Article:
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Chris Christie Knew of Traffic Scheme, Bridgegate Figure Says

by Adam Reiss /  / Updated 
New Jersey Governor Chris Christie addresses VA Consumer Electronics Association during a Leadership Series discussion at the Ritz-Carlton on May 1, 2015 in McLean, Virginia.Olivier Douliery / Getty Images

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New Jersey Gov. Chris Christie knew about the 2013 lane closures at the George Washington Bridge as they happened, the scheme's alleged mastermind testified Tuesday.

 In this Dec. 13, 2013 photo, New Jersey Gov. Chris Christie reacts to a question during a news conference in Trenton, N.J. Mel Evans / AP

David Wildstein — a former Christie appointee at the Port Authority of New York and New Jersey and the star witness at the Newark trial of two former Christie confidantes — made the allegation against Christie as federal prosecutors displayed a handful of photos showing the governor, Wildstein and defendant Bill Baroni together at a September 11, 2013 ceremony at the World Trade Center.

Wildstein told the jury that Baroni, his former boss at the Port Authority, told Christie at the event, in a sarcastic tone: "Governor, there is a tremendous amount of traffic in Fort Lee, please know Mayor Sokolich is frustrated he can't get his calls returned."

Wildstein, who has already pleaded guilty in the case, said Christie laughed and responded: "I imagine they wouldn't be getting their calls returned."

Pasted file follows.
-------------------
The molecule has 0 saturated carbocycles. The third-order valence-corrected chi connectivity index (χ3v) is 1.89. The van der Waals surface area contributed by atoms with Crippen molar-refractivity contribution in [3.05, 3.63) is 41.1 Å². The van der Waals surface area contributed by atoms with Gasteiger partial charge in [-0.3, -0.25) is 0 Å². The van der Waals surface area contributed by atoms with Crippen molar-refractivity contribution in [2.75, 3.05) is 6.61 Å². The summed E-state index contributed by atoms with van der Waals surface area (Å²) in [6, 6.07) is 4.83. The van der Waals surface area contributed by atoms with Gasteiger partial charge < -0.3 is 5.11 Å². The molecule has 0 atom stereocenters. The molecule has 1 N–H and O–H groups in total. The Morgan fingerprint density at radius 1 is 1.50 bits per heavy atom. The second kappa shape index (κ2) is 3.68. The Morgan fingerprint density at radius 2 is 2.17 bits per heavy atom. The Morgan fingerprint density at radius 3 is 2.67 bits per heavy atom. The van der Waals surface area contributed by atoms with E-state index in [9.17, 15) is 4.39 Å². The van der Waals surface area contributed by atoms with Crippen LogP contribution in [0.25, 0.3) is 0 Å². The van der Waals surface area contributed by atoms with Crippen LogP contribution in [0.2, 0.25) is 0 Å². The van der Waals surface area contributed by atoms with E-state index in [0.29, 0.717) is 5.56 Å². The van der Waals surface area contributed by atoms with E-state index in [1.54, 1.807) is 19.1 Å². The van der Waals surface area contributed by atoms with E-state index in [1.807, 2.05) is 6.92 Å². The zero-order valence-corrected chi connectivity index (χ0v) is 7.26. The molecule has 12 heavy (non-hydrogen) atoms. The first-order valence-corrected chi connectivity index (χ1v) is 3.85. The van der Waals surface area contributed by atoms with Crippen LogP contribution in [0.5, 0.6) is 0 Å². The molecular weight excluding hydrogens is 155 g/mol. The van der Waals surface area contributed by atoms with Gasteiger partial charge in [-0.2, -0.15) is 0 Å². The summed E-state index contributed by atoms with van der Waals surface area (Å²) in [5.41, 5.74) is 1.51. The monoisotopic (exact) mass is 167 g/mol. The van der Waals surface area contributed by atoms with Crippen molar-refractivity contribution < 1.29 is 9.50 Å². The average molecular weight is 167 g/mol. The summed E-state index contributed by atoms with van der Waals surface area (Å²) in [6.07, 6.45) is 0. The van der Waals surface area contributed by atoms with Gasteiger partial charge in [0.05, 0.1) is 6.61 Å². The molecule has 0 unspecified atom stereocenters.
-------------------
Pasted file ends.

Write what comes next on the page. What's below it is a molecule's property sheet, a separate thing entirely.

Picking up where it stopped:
Baroni told Christie that Wildstein would monitor the traffic, Wildstein testified.

To that, Christie replied, "Well, I'm sure Mr. Edge wouldn't be involved in anything political." (Mr. Edge is a reference to Wildstein's previous life as a political blogger who wrote under the pseudonym "Wally Edge," a riff on Walter Edge, a former New Jersey governor.)

 David Wildstein, left, and his attorney Alan Zegas, leave Martin Luther King Jr. Federal Courthouse after a hearing on Sept. 26 in Newark. Mel Evans / AP

Wildstein said he and Baroni were very relaxed throughout the conversation because, in part, Christie seemed happy.

Christie, who has not been charged with any crime, has said repeatedly that he knew nothing of the 2013 closures. At an event in Trenton on Tuesday, he reiterated that line.

"No matter what is said up there (in Newark), I had no knowledge prior to or during these lane realignments," Christie said. "I had no role in authorizing it. I had no knowledge of it. And there has been no evidence ever put forward that I did."

Baroni is on trial with Bridget Anne Kelly, a former deputy chief of staff in the governor’s office who infamously sent an email to Baroni in August 2013 declaring, "Time for some traffic problems in Fort Lee."

They are accused of arranging for bridge lanes in Fort Lee to be closed to create havoc on the streets of Fort Lee as punishment for Sokolich's refusal to endorse Christie in his re-election campaign. Among the charges is conspiracy to commit fraud.

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